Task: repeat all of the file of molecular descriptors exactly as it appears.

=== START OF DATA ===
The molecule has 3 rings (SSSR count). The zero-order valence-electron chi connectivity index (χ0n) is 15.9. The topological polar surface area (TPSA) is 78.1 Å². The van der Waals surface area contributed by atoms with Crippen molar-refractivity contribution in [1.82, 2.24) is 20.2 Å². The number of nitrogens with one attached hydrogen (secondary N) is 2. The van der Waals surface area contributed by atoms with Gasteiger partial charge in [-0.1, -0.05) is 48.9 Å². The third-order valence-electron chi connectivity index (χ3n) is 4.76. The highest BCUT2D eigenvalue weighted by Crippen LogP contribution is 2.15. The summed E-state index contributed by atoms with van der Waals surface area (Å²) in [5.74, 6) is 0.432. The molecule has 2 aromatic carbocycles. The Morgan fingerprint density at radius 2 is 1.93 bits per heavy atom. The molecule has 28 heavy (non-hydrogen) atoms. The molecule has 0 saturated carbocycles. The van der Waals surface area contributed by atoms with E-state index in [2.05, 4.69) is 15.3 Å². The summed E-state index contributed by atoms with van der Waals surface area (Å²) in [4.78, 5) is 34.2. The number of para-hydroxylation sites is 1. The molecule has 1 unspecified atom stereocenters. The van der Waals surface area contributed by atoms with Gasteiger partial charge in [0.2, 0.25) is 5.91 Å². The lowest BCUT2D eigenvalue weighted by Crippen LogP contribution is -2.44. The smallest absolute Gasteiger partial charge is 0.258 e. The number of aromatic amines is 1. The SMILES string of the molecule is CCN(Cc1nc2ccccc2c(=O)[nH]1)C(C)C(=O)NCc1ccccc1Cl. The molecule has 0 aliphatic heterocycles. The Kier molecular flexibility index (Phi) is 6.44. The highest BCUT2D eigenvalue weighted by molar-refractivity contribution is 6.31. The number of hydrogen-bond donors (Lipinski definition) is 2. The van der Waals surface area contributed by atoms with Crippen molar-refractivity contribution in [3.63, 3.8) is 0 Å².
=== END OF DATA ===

The molecule has 3 rings (SSSR count). The zero-order valence-electron chi connectivity index (χ0n) is 15.9. The topological polar surface area (TPSA) is 78.1 Å². The van der Waals surface area contributed by atoms with Crippen molar-refractivity contribution in [1.82, 2.24) is 20.2 Å². The number of nitrogens with one attached hydrogen (secondary N) is 2. The van der Waals surface area contributed by atoms with Gasteiger partial charge in [-0.1, -0.05) is 48.9 Å². The third-order valence-electron chi connectivity index (χ3n) is 4.76. The highest BCUT2D eigenvalue weighted by Crippen LogP contribution is 2.15. The summed E-state index contributed by atoms with van der Waals surface area (Å²) in [5.74, 6) is 0.432. The molecule has 2 aromatic carbocycles. The Morgan fingerprint density at radius 2 is 1.93 bits per heavy atom. The molecule has 28 heavy (non-hydrogen) atoms. The molecule has 0 saturated carbocycles. The van der Waals surface area contributed by atoms with E-state index in [2.05, 4.69) is 15.3 Å². The summed E-state index contributed by atoms with van der Waals surface area (Å²) in [4.78, 5) is 34.2. The number of para-hydroxylation sites is 1. The molecule has 1 unspecified atom stereocenters. The van der Waals surface area contributed by atoms with Gasteiger partial charge in [0.2, 0.25) is 5.91 Å². The lowest BCUT2D eigenvalue weighted by Crippen LogP contribution is -2.44. The smallest absolute Gasteiger partial charge is 0.258 e. The number of aromatic amines is 1. The SMILES string of the molecule is CCN(Cc1nc2ccccc2c(=O)[nH]1)C(C)C(=O)NCc1ccccc1Cl. The molecule has 0 aliphatic heterocycles. The Kier molecular flexibility index (Phi) is 6.44. The highest BCUT2D eigenvalue weighted by molar-refractivity contribution is 6.31. The number of hydrogen-bond donors (Lipinski definition) is 2. The van der Waals surface area contributed by atoms with Crippen molar-refractivity contribution in [3.63, 3.8) is 0 Å².